Professor Anderson to explore art in Massachuesetts

Assistant Professor of Africana Studies and History Lauren Anderson listens as guest speaker Charles Burnett speaks.

Emily Turner (‘19) | Photo Bureau

Assistant Professor of Africana Studies and History Lauren Anderson listens as guest speaker Charles Burnett speaks.

Emma Busch, Staff Writer

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Assistant Professor of Africana Studies and History Lauren Anderson announced that she will leave Luther at the end of this semester after five years of teaching at Luther.

In a statement made prior to her interview with Chips, Anderson said she reached this decision due to concerns for her own ability to prosper at Luther and for the ultimate well-being of her family.

“I’m leaving Luther for my own health and well-being and in the best interests of my family,” Anderson said. “Though there are elements of the Luther community that I have appreciated since I arrived five years ago, I have come to realize that I cannot be a healthy and productive member of the community here and that is why I am leaving so abruptly.”

According to Associate Professor of History Brian Caton, the Africana studies and history departments are searching for a candidate to fill Anderson’s position temporarily and hope to recommend an appropriate replacement to Dean of the College Kevin Kraus before the end of this semester.

“At present, the search process for a temporary replacement position is at the stage of bringing a candidate to campus for an interview,” Caton said. “This includes interactions with the Dean, the two departments, representatives from the Paideia program, and students. Our objective is to make a recommendation to the Dean regarding the hiring of this candidate before the end of classes this term.”

Anderson and her wife plan to move to Massachusetts where she will focus on pursuing art in a community she believes will be more receptive of her creations.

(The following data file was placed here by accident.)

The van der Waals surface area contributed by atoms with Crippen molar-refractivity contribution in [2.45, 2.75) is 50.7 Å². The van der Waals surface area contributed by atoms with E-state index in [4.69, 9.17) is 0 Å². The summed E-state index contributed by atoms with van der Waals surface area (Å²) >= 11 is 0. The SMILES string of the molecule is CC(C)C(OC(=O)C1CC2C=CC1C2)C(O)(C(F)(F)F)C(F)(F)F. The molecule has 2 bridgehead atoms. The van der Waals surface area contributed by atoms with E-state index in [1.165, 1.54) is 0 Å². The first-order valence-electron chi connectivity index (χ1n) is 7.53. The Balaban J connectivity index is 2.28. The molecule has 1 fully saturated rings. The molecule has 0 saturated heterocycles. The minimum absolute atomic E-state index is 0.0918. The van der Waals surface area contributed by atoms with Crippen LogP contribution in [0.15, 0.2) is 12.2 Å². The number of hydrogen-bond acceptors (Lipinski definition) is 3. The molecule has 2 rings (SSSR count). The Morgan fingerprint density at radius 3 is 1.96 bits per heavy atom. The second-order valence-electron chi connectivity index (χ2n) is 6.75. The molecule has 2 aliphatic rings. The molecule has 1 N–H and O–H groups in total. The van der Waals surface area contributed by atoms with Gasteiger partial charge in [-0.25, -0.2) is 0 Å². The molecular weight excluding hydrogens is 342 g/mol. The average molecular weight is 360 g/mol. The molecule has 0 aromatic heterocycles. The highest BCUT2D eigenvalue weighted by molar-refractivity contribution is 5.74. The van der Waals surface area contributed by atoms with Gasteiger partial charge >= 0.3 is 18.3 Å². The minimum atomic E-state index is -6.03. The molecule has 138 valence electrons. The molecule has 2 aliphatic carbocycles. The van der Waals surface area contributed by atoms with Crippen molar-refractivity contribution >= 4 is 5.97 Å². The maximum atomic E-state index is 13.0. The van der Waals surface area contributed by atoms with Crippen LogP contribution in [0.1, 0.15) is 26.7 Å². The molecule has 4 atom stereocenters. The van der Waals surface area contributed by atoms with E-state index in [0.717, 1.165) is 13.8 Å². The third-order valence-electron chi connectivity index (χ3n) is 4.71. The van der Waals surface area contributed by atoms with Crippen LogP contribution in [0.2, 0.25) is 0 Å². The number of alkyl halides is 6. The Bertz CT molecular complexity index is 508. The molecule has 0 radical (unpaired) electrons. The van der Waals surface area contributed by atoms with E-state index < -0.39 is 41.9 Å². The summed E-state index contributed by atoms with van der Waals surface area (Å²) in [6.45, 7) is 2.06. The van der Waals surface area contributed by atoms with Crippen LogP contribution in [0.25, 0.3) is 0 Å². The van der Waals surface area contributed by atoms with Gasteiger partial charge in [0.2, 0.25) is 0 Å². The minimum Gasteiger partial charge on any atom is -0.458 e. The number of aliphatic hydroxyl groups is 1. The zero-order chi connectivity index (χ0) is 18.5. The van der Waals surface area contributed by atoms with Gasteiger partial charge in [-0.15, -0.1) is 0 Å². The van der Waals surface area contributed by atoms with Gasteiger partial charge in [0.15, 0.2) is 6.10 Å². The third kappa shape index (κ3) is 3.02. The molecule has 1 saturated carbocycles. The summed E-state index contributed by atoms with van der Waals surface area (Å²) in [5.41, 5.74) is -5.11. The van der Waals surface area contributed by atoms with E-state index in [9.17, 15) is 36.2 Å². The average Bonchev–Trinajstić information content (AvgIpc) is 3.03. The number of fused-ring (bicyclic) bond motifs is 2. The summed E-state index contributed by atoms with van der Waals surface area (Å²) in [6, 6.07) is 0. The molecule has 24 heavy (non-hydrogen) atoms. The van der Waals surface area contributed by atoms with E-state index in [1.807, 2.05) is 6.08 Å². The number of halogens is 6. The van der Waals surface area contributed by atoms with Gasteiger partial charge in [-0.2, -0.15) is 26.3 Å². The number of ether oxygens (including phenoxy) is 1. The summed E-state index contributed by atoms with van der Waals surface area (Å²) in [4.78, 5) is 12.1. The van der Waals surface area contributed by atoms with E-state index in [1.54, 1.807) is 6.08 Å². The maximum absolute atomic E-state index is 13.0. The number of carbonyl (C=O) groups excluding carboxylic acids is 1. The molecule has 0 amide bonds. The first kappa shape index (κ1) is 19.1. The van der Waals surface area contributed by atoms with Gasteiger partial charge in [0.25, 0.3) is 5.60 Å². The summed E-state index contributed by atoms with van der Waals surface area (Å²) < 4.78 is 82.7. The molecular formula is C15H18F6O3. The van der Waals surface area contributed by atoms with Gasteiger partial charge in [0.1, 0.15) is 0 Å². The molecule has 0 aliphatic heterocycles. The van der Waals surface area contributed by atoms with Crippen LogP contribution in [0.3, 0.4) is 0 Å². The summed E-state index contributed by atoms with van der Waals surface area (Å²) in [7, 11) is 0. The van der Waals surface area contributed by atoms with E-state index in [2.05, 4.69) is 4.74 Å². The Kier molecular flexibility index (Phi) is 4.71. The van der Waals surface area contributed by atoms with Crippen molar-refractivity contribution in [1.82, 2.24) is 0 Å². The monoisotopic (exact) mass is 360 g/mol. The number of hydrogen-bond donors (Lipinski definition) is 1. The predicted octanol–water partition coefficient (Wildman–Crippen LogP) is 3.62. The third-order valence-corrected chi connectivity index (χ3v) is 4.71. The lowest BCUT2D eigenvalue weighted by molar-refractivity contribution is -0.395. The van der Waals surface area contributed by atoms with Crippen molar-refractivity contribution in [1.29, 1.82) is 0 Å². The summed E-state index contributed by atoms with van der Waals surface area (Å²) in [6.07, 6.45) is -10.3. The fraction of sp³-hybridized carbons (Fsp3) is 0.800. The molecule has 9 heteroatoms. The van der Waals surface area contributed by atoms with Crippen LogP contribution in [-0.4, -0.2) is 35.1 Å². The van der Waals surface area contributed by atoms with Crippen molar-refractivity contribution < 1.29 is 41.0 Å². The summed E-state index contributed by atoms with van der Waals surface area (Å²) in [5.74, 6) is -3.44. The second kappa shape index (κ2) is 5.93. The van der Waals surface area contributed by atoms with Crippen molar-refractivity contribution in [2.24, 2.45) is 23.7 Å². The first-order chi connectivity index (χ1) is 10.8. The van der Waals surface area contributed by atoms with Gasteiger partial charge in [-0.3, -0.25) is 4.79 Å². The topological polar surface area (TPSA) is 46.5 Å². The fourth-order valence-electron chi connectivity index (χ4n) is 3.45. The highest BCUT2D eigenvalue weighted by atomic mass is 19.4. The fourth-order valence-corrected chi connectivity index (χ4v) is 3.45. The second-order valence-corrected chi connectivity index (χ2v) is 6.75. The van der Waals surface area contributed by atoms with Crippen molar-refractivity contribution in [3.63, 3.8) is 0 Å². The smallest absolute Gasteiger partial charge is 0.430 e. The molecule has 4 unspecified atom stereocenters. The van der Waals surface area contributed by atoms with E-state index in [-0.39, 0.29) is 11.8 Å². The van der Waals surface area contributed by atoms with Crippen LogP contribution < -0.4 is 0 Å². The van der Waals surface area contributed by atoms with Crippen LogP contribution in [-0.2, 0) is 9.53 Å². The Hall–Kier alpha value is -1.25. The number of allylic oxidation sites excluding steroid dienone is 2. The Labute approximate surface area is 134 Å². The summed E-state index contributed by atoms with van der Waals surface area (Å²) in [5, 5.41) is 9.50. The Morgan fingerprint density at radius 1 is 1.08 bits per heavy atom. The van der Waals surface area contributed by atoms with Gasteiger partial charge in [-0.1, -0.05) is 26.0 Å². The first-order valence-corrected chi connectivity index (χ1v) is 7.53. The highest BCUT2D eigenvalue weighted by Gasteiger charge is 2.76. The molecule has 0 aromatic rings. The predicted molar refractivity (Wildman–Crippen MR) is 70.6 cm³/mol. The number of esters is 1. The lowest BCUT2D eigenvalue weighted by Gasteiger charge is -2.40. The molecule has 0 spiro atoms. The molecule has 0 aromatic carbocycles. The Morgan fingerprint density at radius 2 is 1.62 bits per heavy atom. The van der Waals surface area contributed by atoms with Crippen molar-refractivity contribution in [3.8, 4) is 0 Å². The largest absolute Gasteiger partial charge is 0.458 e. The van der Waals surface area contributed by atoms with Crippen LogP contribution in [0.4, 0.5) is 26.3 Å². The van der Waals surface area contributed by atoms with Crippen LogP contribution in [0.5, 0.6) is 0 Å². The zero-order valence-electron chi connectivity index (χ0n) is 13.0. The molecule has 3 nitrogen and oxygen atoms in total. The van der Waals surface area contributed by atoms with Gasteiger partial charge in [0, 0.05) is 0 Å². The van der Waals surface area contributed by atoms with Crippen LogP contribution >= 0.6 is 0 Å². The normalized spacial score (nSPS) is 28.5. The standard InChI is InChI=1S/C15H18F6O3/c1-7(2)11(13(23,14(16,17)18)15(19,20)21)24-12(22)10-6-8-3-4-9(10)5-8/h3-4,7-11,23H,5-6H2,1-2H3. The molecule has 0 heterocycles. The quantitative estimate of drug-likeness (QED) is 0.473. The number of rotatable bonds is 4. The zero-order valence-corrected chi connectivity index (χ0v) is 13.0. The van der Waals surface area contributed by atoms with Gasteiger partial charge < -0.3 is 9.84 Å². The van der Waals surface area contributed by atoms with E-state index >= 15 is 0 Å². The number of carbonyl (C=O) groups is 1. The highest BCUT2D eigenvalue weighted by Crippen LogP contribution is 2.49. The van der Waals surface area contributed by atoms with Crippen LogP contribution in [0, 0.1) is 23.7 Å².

“I’m going to pursue art and take a break from academia,” Anderson said. “I’ve already started to make some connections to the art community out there. Also, my art is increasingly taking a queer focus and there’s a much bigger audience out there for queer-focused art. The place we’ve chosen in Massachusetts is Northampton, which is historically [an LGBTQI-centric] community.”

Anderson is specifically interested in making art for gay families to display in their homes, as well as creating children’s books with LGBTQI protagonists.

“I’m thinking about creating art that people would want to have in their homes, particularly gay families, and there’s a big space there for that,” Anderson said. “There’s art for individuals who are really exploring the sexuality piece of it, but not really the family-building, having kids in the house, that kind of thing. I’m also thinking about creating a series of children’s books that would either have queer parents or queer kids.”

According to Professor of Africana Studies and English Novian Whitsitt, Anderson has been indispensable and will be deeply missed.

“We are deeply sad to be losing Lauren Anderson from Africana Studies,” Whitsitt said. “She has been an amazing colleague over the last five years. Her intellectual, pedagogical, and disciplinary approaches have been invaluable, benefiting the campus at large.”

Whitsitt believes Anderson has made a large impact on the Luther community — particularly minority students. 

“Her ideas about programming for our Africana studies events and her keen contributions about recruiting students for Luther College, especially students of color, have left significant imprints on Luther’s life,” Whitsitt said. “Her commitment to social activism and social justice has served the campus well; her voice has echoed all over Luther.  Her absence won’t be easily filled, but we have grown a great deal because of her contributions.”

Anderson believes that she has grown as an educator at Luther and is proud to have been a part of her students’ growth as well.

“I feel like I developed as a teacher and became much better at it,” Anderson said. “I’m really proud of the students I got to work with and some of the ways that I’ve seen them grow. I’ve tried to be an advocate for students of color and LGBTQI students here. When I first came just five years ago, there were individuals who were doing that well, but it felt a little bit disconnected and piece-meal across campus. But I’ve been proud to be a part of trying to help students who might not immediately feel connected at Luther feel more connected.”

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